Legalisation allows government-approved chemists to test the drug, standardise its dosage and price, while also reaping tax rewards. California legalised cannabis in January 2018 and raked in more than $2.5 million in taxes in its first month. The Australian National Drug and Alcohol Research Centre has estimated that the net benefit to the Australian economy could be more than $700 million dollars per year.

But opponents like Health Minister Greg Hunt say that the proposal is “dangerous and medically irresponsible”.

“We know … that cannabis has very serious risks in relation to physical health and, in particular, to mental health,” said Hunt on Tuesday. “Marijuana is a gateway drug. The risk of graduating from marijuana to ice to heroin is real and documented.”

The claim that marijuana is a “gateway drug” has been discounted by a number of studies. However, it could be true that allowing for-profit businesses to market and sell marijuana might lead them to target heavy pot users who may have an addiction, like alcohol companies do. Research in the UK has found that problem drinkers account for 60 per cent of alcohol industry sales.

While alcohol – a legal drug – causes about 15 deaths and 430 hospitalisations every day in Australia, there has not been a single reported incident of someone dying from marijuana. The worst that seems to happen is you get a bit too stoned and might eat all your housemates’ ice cream (sorry, Cam).


The final option is a sort of middle ground. De-criminalising drugs means drugs remain illegal and criminal punishments for trafficking stay the same, but instead of sending people to prison for possessing personal-use quantities, you give them a fine like a parking ticket. No criminal record, no stigma or future employment and travel issues that usually come with a criminal conviction.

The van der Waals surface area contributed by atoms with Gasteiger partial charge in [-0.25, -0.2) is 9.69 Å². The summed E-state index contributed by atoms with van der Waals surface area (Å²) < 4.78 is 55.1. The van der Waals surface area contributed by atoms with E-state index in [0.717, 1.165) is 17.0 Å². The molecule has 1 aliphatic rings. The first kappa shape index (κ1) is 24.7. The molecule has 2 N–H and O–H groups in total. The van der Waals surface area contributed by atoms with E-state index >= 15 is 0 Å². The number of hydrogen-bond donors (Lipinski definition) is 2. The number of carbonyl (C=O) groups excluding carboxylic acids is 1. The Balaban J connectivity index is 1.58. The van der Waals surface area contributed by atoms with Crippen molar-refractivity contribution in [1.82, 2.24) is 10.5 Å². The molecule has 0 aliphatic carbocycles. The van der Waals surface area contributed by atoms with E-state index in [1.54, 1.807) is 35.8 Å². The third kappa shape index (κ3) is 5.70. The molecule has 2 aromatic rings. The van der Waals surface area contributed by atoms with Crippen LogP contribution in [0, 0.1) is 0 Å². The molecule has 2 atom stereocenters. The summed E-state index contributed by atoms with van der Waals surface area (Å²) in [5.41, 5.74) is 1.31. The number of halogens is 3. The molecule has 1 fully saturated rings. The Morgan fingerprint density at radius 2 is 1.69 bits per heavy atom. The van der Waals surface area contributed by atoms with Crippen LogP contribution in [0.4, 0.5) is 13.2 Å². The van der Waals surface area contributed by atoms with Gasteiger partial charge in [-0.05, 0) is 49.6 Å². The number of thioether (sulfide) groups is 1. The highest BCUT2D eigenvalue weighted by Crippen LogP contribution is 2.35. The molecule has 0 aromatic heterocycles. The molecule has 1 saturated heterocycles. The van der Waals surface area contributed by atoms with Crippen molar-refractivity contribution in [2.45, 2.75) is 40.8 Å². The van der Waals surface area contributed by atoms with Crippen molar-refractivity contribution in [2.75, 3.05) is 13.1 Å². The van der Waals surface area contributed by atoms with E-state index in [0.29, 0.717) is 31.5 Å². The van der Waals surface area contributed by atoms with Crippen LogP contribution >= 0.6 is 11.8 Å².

Portugal is often cited as the role model for drug de-criminalisation policies because in 2001 it decriminalised the use of all drugs, even heroin and ice.

Since then, Portugal’s Health Ministry reported that HIV infection plummeted by 90 per cent and the country now has just 0.58 drug deaths per 100,00 people. This is 10 times less than Australia’s drug death rate.

But what about drug use? Wouldn’t decriminalising drugs make more people use them? Well, no. The Portugal Ministry of Health reported that heroin users had dropped by three-quarters, from 100,000 users in 2001 to just 25,000 in 2015.

“Problematic drug use has dropped like a stone in Portugal,” says Alex Wodak, a medical doctor and current President of the Australian Drug Law Reform Foundation and of Harm Reduction Australia. “Crime related to drug use has dropped, the percentage of the prison population presenting with severe drug problems has decreased, and the government is saving tremendous amounts of money.”

A report by Deloitte Access Economics found that Australian State governments could save more than $110,000 per prisoner per year by placing a drug-addicted offender in rehabilitation instead of jail.

With 750,000 Australians choosing to use cannabis every week, according to the National Cannabis Prevention Information Centre, it is becoming clear that our “just say no” policy hasn’t worked. Australians will continue to say yes to drugs – perhaps it’s time we investigated the most cost-effective alternatives.